We begin with cholesterol. Our livers and cells produce about 80% of our body’s cholesterol, a precursor to hormones like estrogen and testosterone and necessary for producing vitamin D out of the sunlight that hits our skin. That being said, cholesterol is not essential (meaning it is not necessary to get additional amounts from our diet).
There are four types of cholesterol, but the two you want to think about are low density (LDL) and high density (HDL). The four variations combined make up what is known as your total cholesterol.
LDL is the bad (or “lame”) cholesterol. What’s so bad about it? Well, the higher your LDL cholesterol, the higher your risk of strokes, heart attacks, and blood clots.
Why is this? LDL cholesterol ends up being deposited on the walls of our arteries, where it turns into hard plaque and restricts bloodflow.
HDL is the good (or “healthy”) cholesterol that helps prevent plaque deposits by taking them to the liver for processing and removal when it spots them.
If your body were a town, LDL would be the litterbugs and HDL would be the sanitation workers.
Now, it is true that genes play a somewhat significant role in this. Some people — no matter how healthy they eat — have high levels of LDL, while others can go through life eating junk and still boast high HDL numbers.
Although the drug companies would love for all us to be on statins (cholesterol-lowering medication), the majority of us are in that middle area where our cholesterol profiles can be modified by diet.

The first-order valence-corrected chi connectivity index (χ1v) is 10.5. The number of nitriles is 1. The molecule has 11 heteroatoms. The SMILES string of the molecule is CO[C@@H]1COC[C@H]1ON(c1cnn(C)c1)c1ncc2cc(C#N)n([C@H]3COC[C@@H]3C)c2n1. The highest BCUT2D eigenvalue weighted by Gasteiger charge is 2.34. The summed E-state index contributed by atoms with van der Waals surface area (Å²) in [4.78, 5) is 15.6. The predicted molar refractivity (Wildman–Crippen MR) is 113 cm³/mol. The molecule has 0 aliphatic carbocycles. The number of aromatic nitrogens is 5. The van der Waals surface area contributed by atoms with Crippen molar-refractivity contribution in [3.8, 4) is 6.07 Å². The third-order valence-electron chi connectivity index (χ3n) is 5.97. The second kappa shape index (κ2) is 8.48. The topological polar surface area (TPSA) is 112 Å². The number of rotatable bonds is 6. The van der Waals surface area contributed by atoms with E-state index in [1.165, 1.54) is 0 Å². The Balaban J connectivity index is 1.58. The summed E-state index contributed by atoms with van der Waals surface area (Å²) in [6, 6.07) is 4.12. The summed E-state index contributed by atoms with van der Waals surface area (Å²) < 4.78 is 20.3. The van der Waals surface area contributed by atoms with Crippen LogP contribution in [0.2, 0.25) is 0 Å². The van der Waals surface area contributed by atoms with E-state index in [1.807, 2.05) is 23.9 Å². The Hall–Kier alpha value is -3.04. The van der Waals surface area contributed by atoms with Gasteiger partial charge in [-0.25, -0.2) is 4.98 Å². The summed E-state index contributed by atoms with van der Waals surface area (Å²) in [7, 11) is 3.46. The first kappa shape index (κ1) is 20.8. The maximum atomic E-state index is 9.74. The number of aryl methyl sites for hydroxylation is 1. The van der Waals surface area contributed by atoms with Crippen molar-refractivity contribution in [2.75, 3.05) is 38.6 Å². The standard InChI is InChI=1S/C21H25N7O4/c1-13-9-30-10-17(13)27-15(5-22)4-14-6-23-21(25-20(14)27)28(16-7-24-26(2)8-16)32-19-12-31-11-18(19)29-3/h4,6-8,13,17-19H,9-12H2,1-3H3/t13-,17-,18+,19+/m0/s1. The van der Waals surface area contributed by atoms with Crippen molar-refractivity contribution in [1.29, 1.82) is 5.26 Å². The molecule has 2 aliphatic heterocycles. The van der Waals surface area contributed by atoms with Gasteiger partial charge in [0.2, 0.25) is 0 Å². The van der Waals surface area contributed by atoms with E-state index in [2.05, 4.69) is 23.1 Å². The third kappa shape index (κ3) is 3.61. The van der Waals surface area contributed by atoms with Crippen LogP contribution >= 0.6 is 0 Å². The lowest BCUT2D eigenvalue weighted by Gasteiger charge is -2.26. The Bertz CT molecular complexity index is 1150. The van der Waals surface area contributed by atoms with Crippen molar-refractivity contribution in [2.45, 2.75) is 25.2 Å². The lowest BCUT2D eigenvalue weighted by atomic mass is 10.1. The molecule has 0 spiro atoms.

Let’s get this straight once and for all. It is not cholesterol in foods that raises our bad cholesterol, but saturated fat, found only in animal products (except those that are non-fat). So, when a package of bread boasts a “cholesterol-free” label on it, you can reply back, “well, duh!” and dismiss it as semi-dishonest marketing rather than groundbreaking nutritional information.
So how do you lower cholesterol? Physical activity is a must, but when it comes to food, your best weapon is soluble fiber (found in fruits, vegetables, nuts, and oatmeal), which bundles up and flushes out excess cholesterol.
(Note: physical activity does not have to mean a busy gym or loud spinning class. Simply increasing the distance you walk every day is enough to have an effect on your cholesterol levels).
Back to the nutrition factor. Going low-fat is NOT the answer to lowering your cholesterol. Rather, you want to go smart-fat. Monounsaturated fats (found in olive oil, walnuts, almonds, hazelnuts, sunflower seeds, avocados, and flaxseed) are helpful at maintaining our good cholesterol levels (a low-fat diet can actually lower it). Remember, the goal isn’t just to lower bad cholesterol, but to increase the good one, too.
Tomorrow we’ll finish up this segment with some numbers to help you make sense of your next blood lab results.